A self-driving Uber test car SUV that was involved in a fatal crash in Arizona.
This image provided by the Tempe Police Department shows an Uber SUV after it hit a woman March 18, 2018, in Tempe, Ariz.

A report that the lone backup driver inside an Uber self-driving test car was streaming video when the car killed a pedestrian underscores the need for tougher test protocols on public roads, safety advocates say.

This is especially important, they say, as multiple self-driving technology companies and state and local governments forge agreements to allow more test vehicles out among the public.

This week, the Massachusetts Department of Transportation and 14 cities in the state agreed to allow testing of autonomous vehicles if companies enter into a memorandum of understanding, promising that their testing has been safe and “further testing of AVs is reasonably expected to be conducted safely and efficiently.”

Tempe, Ariz., police released new information Thursday about the fatal March crash involving one of Uber’s test vehicles. The police report, according to Reuters and other media, states that Uber backup driver Rafaela Vasquez was streaming a Hulu video at the time the car struck and killed a pedestrian.

The police department, which released the crash details in response to a public records request, said the crash was “entirely avoidable,” adding that the driver could be charged with vehicular manslaughter, according to Reuters.

Humans as Backup

While Uber might have satisfied Arizona law at the time by having a single backup driver in the car, that’s not adequate for safely testing autonomous vehicles, says Bryan Reimer, director of the Advanced Technology Vehicle (ATV) Consortium at the Massachusetts Institute of Technology.

Reimer and others point out that humans not actively engaged in driving can be lulled into inattention, even if their sole job is to pay attention. He stresses that even if backup drivers are paying attention, they’re still passive observers not primed for a quick reaction.

“This driver was set up to fail,” Reimer says. “You’re mindlessly looking at the road ahead of you. It’s hard to keep looking at something when nothing changes. You don’t have to make moment-to-moment decisions about how to turn the wheel.”

Consumer Reports is a member of MIT’s ATV Consortium, along with automakers such as Jaguar Land Rover and Toyota, insurers like Liberty Mutual and Progressive, auto tech supplier Aptiv, and others.

Soon after the Uber crash, the company shut down its automated-vehicle testing. Last month, Uber announced that it was pulling its testing program out of Arizona and refocusing its efforts near engineering centers in San Francisco and Pittsburgh.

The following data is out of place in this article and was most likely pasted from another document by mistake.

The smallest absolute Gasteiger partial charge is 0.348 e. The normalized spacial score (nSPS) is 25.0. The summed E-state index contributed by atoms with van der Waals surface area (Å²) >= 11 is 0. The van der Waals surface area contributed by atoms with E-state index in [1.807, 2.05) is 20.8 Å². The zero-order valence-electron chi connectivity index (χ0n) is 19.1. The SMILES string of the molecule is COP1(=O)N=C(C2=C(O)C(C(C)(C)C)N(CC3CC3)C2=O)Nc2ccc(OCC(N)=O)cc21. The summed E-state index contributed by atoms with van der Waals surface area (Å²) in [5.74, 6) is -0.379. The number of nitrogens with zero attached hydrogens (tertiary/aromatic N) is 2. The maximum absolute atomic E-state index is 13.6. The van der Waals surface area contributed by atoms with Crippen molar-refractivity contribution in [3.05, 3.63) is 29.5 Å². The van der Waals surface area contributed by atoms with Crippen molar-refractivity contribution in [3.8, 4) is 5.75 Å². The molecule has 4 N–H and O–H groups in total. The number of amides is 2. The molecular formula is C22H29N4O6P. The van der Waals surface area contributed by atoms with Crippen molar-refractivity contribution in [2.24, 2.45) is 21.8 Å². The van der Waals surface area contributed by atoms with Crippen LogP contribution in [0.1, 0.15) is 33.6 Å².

There have been accidents and mishaps with testing programs, but the Uber incident was the first death from a self-driving test car.

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The Tempe police report says distraction was a factor in the crash that killed the pedestrian, Elaine Herzberg.

During Vasquez’s ride in the Uber vehicle, which was recorded on video inside the vehicle as part of the testing, she looked down 204 times, mostly in the direction of the lower center console near her right knee, according to the police report. She was looking down for 5.2 of the final 5.7 seconds prior to the crash, the report says.

A log of Vasquez’s account provided by the video-streaming service Hulu, under a search warrant, showed that “The Voice” was streaming on her account in the final 43 minutes of the drive and that the streaming ended at 9:59 p.m., the approximate time of the collision, the police report says. 

The police concluded that the crash wouldn’t have occurred if Vasquez had been paying attention to the roadway, and indicated that she could be charged with vehicular manslaughter. Details from the police report were published Thursday by the Arizona Republic, Reuters, and other media outlets.

Uber has said it’s in the middle of a top-to-bottom review of its safety culture, including operating procedures for its vehicle operators, led by former National Transportation Safety Board Chairman Christopher Hart.

“We continue to cooperate fully with ongoing investigations while conducting our own internal safety review,” Uber said in an emailed statement. “We have a strict policy prohibiting mobile device usage for anyone operating our self-driving vehicles. We plan to share more on the changes we’ll make to our program soon.”

Companies developing self-driving technology vary widely in how they’re testing cars. Waymo made a decision early in its testing program to aim first for full automation in its software after its trained employees couldn’t stay focused on the road as the cars drove themselves.

Other companies, such as Uber, are rolling out technology quicker and testing it in real-world situations on public roads, with the fail-safe that human drivers are in the front seat, watching the road and ready to react if needed in an emergency.

After Uber announced that it intended to resume testing, Pittsburgh laid out a set of conditions for the company, including a strict 25-mph speed limit for test cars to make collisions with pedestrians more survivable. Pittsburgh also wants Uber’s app to alert human drivers when they’re exceeding speed limits.

David Friedman, director of cars and product policy and analysis safety at Consumers Union, the advocacy division of Consumer Reports, says the Arizona crash shows that Uber’s approach is dangerous. He echoed Reimer, the MIT director, that it’s human nature to stop paying careful attention during stretches of monotony.

“This tragedy was entirely avoidable because Uber never should have put such an incapable vehicle on the road in the first place,” Friedman says. “Uber, Waymo, and all other companies developing self-driving cars need a much better approach than requiring a single driver to effectively watch paint dry.”